Step 1. Get to know your client
This step involves the provision of a Financial Services Guide, the client’s completion of a fact finder (note it is the client who is supposed to complete the fact finder), gathering the supporting documents for any existing superannuation funds (member statements, PDSs, etc) and a meeting with the client to discuss their needs. The result of this meeting should be to have determined the amount and type of the risk insurance required.
At the end of step 1, the adviser should have the following documents on file:
- Signed acknowledgment that a FSG was provided;
- Signed fact finder in the client’s handwriting;
- Member statements setting out the details of any and all existing risk insurance policies;
- PDSs setting out the details of all existing insurance policies;
- File notes detailing the agreed amount and type of insurance that will be researched. The best kind of file note is one that is sent to the client as an email. That is contemporaneous and establishes the client’s acceptance of the contents of the note.
Step 2. Do your research
This involves gathering quotes for the types and amounts of insurance that have been identified in step one.
This step is often done online using a quoting software such as Omnium or LifeRisk.
If the needs analysis is relatively easy, and the client has provided all the documents listed above, this step can be conducted with the client present.
Step 3. Select the preferred insurance/s
This step involves choosing the preferred insurance policy or policies, and the amount to be insured, based on the results of steps one and two.
This step will typically involve a meeting with a client. This meeting can be a separate meeting to the first meeting, or it can occur within a longer first meeting.
In the case of a longer first meeting, the adviser needs to ensure that all of the elements of steps one and two have been completed. If they have not, the adviser will not be able to show that any resulting advice is in the client’s best interests. (Note: the advice may be in the client’s best interests – but the adviser will not be able to show this).
Once the preferred insurance has been identified, the adviser can start to organise – but not complete and not submit – the client’s application. This might include completing part of a written application form or an online application process. However, the application cannot be completed and submitted because the client cannot sign or otherwise approve the application being lodged prior to the adviser providing them with a written statement of advice.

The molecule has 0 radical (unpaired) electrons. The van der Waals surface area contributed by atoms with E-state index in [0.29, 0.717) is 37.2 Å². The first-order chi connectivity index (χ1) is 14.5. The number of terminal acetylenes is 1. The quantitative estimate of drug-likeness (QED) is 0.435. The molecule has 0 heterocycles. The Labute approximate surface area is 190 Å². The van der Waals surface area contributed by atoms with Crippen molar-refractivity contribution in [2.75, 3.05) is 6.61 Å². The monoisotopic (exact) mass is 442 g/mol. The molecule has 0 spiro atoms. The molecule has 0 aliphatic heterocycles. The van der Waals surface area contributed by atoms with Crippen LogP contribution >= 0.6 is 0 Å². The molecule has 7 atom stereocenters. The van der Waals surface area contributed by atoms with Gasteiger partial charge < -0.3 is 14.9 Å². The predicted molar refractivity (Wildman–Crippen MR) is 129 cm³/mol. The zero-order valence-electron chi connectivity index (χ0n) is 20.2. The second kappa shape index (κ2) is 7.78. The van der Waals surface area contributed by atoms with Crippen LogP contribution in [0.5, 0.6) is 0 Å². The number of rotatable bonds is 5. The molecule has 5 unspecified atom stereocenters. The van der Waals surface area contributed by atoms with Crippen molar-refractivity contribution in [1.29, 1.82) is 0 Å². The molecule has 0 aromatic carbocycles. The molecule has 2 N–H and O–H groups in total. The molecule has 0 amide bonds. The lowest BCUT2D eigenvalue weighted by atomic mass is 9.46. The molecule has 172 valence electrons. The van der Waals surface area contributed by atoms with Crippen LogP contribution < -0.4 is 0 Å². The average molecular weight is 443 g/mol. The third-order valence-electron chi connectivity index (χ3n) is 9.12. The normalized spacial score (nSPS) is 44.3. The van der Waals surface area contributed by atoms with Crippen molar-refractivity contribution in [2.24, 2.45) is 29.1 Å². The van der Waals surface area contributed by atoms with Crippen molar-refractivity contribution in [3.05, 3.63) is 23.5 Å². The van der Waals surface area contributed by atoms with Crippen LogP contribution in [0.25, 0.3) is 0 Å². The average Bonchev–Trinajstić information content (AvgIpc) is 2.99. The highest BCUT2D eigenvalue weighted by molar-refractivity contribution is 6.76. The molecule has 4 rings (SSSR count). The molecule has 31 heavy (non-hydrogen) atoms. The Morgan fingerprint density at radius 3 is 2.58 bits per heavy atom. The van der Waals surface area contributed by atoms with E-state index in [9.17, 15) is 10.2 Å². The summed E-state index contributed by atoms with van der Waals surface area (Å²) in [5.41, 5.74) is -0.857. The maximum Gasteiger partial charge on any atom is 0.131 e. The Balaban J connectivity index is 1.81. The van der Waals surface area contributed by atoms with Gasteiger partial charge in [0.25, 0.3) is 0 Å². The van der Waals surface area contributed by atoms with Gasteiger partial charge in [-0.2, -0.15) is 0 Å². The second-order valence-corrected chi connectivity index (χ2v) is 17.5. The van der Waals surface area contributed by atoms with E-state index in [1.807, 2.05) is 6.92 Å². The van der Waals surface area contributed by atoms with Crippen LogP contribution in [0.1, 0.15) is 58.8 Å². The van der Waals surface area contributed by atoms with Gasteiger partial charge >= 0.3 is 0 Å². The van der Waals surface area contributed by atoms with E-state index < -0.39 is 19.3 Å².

Step 4. Prepare a Statement of Advice
The statement of advice needs to be prepared showing the recommended amount and type of insurance. The SOA then needs to be lodged with Dover Compliance for review before being made available to the client.
Once approved by compliance, the SOA can be sent or given to the client. Only then can the client sign an authority to proceed as discussed in the next step.
Step 5. Gain the client’s authority to proceed and commence implementation.
The approved SOA can then be presented to the client and their authority to proceed gained. The application for the risk policy can now be signed and submitted and the adviser can do everything else required to implement the advice.
Note: the adviser must ensure that the application form is submitted after the SOA has been accepted. The adviser must also ensure that the details in the application are current as at the date of submission. This can be an issue if the application form is filled out over more than one day.
The client must not sign the application prior to the acceptance of the SOA.
Step 6. Respond to any issues that arise during implementation.
These might be things like issues with underwriting. For example, an insurer may decide to impose an exclusion or a loading on a policy. A client can respond to this in a number of ways. They might simply accept the exclusion or loading. Or they might decide that they would like to pursue another insurer’s policy.
Issues such as these will require a Record of Advice to be completed. The ROA needs to refer to the original SOA and it needs to set out all material changes to the original SOA. An exclusion is a material change. So is a loading, as it changes the premium payable. Obviously, a change of insurer is also a material change.
In the event of such a change, the ROA needs to be prepared, reviewed by Dover Compliance and agreed to by the client before the implementation is re-commenced.